Anthony led the formalisation of schemes in Isabelle, in which I took part. I recall a great many definitions piled one atop the other, but no technical issues at any point. What’s notable is that many well-informed people thought that schemes could not possibly be formalised in Isabelle/HOL, because it lacks dependent types. The opposite is true: the issues with the first Lean formalisation were caused by dependent types.
Advanced library search
ALEXANDRIA refers to the famous library of Alexandria. Even at the start of the project, Isabelle’s Archive of Formal Proofs (AFP) held a substantial collection. At the moment there are nearly 4 million lines of formal proofs and 741 separate entries. The proposal included the goal of supporting intelligent search of large proof repositories and, more speculatively, somehow using the millions of lines of existing proofs in conjunction with some sort of machine learning technology to assist in generating new proofs. In May 2019 we acquired a new postdoc, Yiannos Stathopoulos, who came with the perfect background to tackle these objectives. After much labour, he and Angeliki produced the SErAPIS search engine, which searches both the pre-installed Isabelle libraries and the AFP, offering a great many search strategies based on anything from simple keywords to abstract mathematical concepts. It is a complex area and we don’t claim to have solved all the problems, but SErAPIS has quite a few users. And Yiannos has much more in the pipeline.
Machine learning experiments
The proposal included the task of Intelligent User Support. How this could be provided wasn’t clear from the outset, but machine learning was already topical and we had millions of lines of formal proofs to use as a starting point.
The team applied themselves to this task with great vigour, aided by other members of the Laboratory, notably Sean Holden and Albert Jiang and by other collaborators outside Cambridge. It is now clear that language models can generate formal proof skeletons and translate informal proofs into formal languages (autoformalisation). One of the many outstanding efforts is reported in the paper Draft, Sketch, and Prove. Wenda Li led a separate effort to generate intermediate assertions, for the automated generation of proofs by refinement. These two papers are a mere foretaste of the tremendous developments now underway.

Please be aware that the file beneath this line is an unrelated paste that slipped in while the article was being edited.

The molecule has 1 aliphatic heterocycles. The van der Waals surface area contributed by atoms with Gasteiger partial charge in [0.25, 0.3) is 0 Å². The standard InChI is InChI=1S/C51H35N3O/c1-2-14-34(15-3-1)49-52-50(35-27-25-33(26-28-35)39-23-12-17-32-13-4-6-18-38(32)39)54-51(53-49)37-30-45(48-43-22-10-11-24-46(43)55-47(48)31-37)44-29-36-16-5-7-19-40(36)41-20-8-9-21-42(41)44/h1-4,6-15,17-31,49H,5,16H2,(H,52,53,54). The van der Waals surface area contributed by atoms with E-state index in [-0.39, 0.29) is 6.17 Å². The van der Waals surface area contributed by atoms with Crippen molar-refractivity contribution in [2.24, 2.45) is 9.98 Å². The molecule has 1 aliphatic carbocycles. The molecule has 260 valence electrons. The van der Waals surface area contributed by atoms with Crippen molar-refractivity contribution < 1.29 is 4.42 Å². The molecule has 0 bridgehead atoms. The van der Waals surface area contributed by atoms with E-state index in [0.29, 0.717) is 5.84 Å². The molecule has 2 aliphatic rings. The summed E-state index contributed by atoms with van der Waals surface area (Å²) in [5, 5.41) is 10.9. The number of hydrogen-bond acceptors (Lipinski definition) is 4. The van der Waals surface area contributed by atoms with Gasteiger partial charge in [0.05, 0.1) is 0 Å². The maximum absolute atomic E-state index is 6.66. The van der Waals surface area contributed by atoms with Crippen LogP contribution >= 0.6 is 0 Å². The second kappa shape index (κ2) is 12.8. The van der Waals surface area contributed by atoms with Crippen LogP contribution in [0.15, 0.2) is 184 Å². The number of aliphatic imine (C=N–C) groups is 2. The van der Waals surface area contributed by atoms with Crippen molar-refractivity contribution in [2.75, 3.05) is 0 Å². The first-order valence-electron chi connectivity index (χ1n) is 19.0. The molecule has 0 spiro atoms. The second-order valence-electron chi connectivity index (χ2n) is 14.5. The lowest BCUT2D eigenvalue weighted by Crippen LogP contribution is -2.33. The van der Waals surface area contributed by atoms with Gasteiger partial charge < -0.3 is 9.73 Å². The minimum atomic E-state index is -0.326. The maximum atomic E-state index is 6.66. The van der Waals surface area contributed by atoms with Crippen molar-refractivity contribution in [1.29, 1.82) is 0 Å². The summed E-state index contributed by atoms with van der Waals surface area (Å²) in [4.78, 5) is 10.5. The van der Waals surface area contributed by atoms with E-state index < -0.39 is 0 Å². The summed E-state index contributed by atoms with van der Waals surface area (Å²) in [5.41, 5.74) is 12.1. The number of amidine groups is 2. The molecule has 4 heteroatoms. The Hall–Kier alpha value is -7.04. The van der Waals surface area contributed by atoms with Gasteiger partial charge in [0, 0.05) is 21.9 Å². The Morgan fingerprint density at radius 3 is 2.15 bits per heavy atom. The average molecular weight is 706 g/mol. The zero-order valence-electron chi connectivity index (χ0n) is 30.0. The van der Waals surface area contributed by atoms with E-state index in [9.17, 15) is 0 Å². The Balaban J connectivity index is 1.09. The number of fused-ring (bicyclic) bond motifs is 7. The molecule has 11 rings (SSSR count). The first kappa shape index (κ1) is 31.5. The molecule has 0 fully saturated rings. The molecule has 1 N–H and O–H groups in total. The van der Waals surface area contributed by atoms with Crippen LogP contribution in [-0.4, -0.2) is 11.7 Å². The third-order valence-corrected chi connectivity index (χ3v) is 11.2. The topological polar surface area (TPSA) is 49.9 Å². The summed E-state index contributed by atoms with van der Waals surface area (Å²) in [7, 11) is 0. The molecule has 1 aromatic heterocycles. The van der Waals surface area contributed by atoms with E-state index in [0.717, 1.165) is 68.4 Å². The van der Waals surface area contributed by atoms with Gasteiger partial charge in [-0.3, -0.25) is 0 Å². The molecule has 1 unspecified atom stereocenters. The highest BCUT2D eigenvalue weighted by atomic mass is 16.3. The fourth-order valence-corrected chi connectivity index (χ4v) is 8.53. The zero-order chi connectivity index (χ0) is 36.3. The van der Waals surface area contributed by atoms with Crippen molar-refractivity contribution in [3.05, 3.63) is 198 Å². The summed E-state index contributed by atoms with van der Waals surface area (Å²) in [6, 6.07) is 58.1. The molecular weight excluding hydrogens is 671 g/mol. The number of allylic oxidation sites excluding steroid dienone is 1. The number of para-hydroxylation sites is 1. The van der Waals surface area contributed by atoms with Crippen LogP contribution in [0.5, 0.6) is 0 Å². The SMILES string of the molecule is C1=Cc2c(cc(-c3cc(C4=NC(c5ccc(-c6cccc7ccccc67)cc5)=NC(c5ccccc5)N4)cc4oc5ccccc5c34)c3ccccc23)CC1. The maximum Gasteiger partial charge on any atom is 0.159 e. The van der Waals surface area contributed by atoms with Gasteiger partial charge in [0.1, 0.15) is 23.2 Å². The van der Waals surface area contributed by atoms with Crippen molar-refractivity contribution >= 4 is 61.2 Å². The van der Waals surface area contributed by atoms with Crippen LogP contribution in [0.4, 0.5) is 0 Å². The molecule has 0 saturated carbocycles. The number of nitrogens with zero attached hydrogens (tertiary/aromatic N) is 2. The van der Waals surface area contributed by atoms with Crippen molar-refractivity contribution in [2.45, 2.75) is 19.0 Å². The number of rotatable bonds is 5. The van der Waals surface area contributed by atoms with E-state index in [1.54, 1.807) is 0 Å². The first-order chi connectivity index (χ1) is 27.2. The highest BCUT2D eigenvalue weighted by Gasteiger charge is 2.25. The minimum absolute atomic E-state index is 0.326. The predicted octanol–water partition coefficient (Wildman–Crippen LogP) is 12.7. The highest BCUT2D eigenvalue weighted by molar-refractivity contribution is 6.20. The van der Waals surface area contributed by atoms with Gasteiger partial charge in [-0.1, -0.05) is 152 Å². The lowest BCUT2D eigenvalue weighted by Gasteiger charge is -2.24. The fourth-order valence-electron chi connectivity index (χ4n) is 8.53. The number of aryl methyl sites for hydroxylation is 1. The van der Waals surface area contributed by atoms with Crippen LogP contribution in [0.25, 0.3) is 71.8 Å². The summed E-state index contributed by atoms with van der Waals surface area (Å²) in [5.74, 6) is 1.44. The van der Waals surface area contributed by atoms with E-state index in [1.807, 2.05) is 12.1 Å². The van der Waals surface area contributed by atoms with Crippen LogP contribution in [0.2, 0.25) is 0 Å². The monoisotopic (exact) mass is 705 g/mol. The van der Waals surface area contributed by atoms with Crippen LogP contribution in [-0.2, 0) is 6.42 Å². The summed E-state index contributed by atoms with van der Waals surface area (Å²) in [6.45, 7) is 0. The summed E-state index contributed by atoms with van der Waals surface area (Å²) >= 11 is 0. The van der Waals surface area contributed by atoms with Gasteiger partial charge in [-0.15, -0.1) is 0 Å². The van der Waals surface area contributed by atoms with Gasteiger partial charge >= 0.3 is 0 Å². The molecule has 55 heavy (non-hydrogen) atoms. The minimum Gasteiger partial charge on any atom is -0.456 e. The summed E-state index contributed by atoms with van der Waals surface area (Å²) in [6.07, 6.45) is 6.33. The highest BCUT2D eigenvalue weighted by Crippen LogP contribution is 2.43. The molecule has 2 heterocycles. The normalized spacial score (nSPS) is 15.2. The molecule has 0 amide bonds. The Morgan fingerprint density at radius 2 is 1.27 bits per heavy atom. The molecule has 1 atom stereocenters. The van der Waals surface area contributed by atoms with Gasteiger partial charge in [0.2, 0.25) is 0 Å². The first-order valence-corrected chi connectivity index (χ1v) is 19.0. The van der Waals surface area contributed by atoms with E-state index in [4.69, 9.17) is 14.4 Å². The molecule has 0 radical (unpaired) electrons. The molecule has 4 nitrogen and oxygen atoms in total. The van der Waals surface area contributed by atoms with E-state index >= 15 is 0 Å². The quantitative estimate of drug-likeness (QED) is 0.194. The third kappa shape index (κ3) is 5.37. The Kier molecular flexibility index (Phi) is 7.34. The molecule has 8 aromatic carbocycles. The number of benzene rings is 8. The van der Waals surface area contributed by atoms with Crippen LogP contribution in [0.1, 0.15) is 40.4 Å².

More and more formalisations
Once you get the hang of it, the task of formalisation becomes routine. Then the choice of the next project is a matter of asking whether one of us understand the mathematics well enough and whether we have sufficient time. It actually becomes tedious to list all the results proved. (There is a complete list on the ALEXANDRIA website.) For example, we formalised Szemerédi’s Regularity Lemma and the Balog–Szemerédi–Gowers theorem with the help of Chelsea Edmonds, a PhD student. She also formalised Lucas’s theorem and Fisher’s inequality, and has been building the first formalisation of combinatorial block design theory.
Many of the projects described above (and others not mentioned) involved the work of interns who visited the Computer Laboratory, financially supported by the project and in many cases by Cambridge Mathematics Placements.
Angeliki has pointed out that “we have formalised results by two Fields medalists (Roth and Gowers), an Abel prize winner (Szemerédi) and of course Erdős too!”
The most striking and unexpected discovery was that there really seem to be essentially no limits to what we can formalise. I was sure we would run into no-go areas, but this never happened. We aimed for breadth and found that we could handle combinatorics, extremal graph theory, algebra, analytic number theory and everything else we tried.
One particular scientific question is the need for dependent types. Anthony has shown that there are arguments in both directions, presenting straightforward techniques for expressing dependent types within the simply typed language of Isabelle/HOL. Meanwhile, issues caused by intensional equality in Lean continued to show the brittleness of that framework.
Our work also provides further evidence for the thesis that simple type theory (and therefore, also Zermelo set theory) is adequate to formalise mathematics excepting that part that refers to set theory explicitly. Since simple type theory is essentially the formalism of Whitehead and Russell in their Principia Mathematica, we reach the surprising conclusion that they were correct: their logic is indeed strong enough to formalise more or less the whole of mathematics.
The field as a whole has advanced tremendously, driven also by the huge and enthusiastic Lean community. One sign of progress is the famous list of 100 rather arbitrary but notable theorems. It has taken a long time, but now 99 of the 100 theorems have been formalised in one system or another, with Isabelle and HOL Light tied at the top with 87. There’s only one left: Fermat’s Last Theorem.